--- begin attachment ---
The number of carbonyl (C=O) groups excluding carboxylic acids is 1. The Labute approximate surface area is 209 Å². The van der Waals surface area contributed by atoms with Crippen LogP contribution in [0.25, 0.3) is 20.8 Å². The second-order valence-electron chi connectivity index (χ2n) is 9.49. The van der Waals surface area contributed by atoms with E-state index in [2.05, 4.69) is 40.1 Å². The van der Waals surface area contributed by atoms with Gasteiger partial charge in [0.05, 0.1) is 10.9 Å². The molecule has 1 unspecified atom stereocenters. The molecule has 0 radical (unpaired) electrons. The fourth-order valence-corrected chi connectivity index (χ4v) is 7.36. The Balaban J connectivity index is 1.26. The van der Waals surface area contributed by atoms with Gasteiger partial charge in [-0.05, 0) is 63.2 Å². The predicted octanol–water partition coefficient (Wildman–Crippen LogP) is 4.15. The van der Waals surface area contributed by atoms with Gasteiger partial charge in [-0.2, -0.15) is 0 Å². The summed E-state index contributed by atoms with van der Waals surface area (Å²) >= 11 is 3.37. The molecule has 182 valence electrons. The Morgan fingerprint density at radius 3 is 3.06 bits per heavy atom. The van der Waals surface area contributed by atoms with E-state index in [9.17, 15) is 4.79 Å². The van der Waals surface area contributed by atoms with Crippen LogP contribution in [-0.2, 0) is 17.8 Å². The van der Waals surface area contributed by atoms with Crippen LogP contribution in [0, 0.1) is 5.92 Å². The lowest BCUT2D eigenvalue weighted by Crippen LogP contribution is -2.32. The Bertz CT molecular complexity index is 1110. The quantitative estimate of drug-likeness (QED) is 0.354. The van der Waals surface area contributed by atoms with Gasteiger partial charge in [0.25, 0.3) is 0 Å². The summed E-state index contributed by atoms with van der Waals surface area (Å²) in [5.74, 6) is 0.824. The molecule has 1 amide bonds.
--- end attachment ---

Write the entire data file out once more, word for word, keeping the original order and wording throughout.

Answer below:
The number of carbonyl (C=O) groups excluding carboxylic acids is 1. The Labute approximate surface area is 209 Å². The van der Waals surface area contributed by atoms with Crippen LogP contribution in [0.25, 0.3) is 20.8 Å². The second-order valence-electron chi connectivity index (χ2n) is 9.49. The van der Waals surface area contributed by atoms with E-state index in [2.05, 4.69) is 40.1 Å². The van der Waals surface area contributed by atoms with Gasteiger partial charge in [0.05, 0.1) is 10.9 Å². The molecule has 1 unspecified atom stereocenters. The molecule has 0 radical (unpaired) electrons. The fourth-order valence-corrected chi connectivity index (χ4v) is 7.36. The Balaban J connectivity index is 1.26. The van der Waals surface area contributed by atoms with Gasteiger partial charge in [-0.05, 0) is 63.2 Å². The predicted octanol–water partition coefficient (Wildman–Crippen LogP) is 4.15. The van der Waals surface area contributed by atoms with Gasteiger partial charge in [-0.2, -0.15) is 0 Å². The summed E-state index contributed by atoms with van der Waals surface area (Å²) >= 11 is 3.37. The molecule has 182 valence electrons. The Morgan fingerprint density at radius 3 is 3.06 bits per heavy atom. The van der Waals surface area contributed by atoms with E-state index in [9.17, 15) is 4.79 Å². The van der Waals surface area contributed by atoms with Crippen LogP contribution in [-0.2, 0) is 17.8 Å². The van der Waals surface area contributed by atoms with Crippen LogP contribution in [0, 0.1) is 5.92 Å². The lowest BCUT2D eigenvalue weighted by Crippen LogP contribution is -2.32. The Bertz CT molecular complexity index is 1110. The quantitative estimate of drug-likeness (QED) is 0.354. The van der Waals surface area contributed by atoms with Gasteiger partial charge in [0.25, 0.3) is 0 Å². The summed E-state index contributed by atoms with van der Waals surface area (Å²) in [5.74, 6) is 0.824. The molecule has 1 amide bonds.